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Trying Out a ‘Rainbow Diet’ Good for Health

Trying Out a ‘Rainbow Diet’ Good for Health


Dieticians are urging Australians to eat a “rainbow” diet to boost nutrition, and new colourful breeds of vegetables are becoming available to make that task easier. Fresh Select grow purple cauliflowers in the Werribee food bowl, 30 kilometres southwest of Melbourne’s CBD. Chief executive John Said believes consumers want to try something different, and supermarkets are recognising that different colours would attract sales. It seems that everyone is looking for that different product, and the rainbow is one way to start. Breeders around the world have looked at it as a novel process, but now it’s becoming mainstream.

Dietician Simone Austin said eating a variety of colours increased the number of nutrients the human body can absorb. Any colours in vegetables, but particularly the purples and dark greens show that they’ve got lots of antioxidants in them and antioxidants are particularly good for us. Antioxidants are substances that can prevent or slow damage to cells caused by the body processing food and reacting to the environment. Supermarket owners believe that the purple vegetable’s success has enabled various companies to expand into trials with green and orange varieties.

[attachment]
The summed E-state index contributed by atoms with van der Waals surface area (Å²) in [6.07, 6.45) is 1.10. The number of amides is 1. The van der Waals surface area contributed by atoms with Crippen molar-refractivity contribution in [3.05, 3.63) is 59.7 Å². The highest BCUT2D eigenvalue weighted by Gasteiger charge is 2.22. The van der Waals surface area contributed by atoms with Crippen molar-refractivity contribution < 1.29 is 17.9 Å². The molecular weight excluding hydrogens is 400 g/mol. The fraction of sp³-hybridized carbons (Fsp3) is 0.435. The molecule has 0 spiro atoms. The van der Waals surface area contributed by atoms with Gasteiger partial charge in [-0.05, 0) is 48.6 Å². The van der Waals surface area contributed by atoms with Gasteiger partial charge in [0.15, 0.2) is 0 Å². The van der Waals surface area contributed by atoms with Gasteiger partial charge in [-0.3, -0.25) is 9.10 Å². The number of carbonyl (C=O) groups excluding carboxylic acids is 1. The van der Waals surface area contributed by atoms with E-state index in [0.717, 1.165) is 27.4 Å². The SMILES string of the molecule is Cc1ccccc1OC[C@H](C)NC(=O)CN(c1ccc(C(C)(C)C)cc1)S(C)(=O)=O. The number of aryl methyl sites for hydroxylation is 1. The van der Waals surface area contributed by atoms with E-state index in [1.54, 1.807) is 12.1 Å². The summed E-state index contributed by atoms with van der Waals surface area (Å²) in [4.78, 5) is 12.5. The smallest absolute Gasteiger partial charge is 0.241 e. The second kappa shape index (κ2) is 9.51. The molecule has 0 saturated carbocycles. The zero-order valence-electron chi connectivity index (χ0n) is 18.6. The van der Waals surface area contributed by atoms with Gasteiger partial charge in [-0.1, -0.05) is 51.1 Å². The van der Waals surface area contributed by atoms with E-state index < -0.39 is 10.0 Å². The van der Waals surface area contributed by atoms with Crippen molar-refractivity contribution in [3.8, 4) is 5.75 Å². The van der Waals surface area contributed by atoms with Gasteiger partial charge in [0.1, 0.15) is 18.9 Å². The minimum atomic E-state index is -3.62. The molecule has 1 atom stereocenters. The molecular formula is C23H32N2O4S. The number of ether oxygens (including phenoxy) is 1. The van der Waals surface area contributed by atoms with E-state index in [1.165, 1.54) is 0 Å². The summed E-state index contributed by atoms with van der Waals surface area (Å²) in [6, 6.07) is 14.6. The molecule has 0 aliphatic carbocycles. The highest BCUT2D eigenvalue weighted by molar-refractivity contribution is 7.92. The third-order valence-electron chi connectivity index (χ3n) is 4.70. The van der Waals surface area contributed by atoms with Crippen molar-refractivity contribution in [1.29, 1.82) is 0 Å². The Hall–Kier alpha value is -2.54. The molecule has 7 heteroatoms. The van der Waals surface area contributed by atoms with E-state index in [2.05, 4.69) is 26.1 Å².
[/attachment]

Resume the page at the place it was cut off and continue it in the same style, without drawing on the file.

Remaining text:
The purple colour gives the vegetable a depth in flavour, and certainly the orange cauliflower that’s got a definitive taste. It has a bit of that carrot-like flavour, and the green cauliflower is really nutty, so they have all got a slightly different taste. Additionally, the orange cauliflower has been crossed with some carrot, they’ve been able to stabilise that to get that orange colour, and with the green (breeders) have taken a trait out of broccoli. Hari Yellina, of Orchard Tech, opined that having bright, colourful, food can also encourage children to be more adventurous with their diets.

Article by: Hari Yellina (Orchard Tech)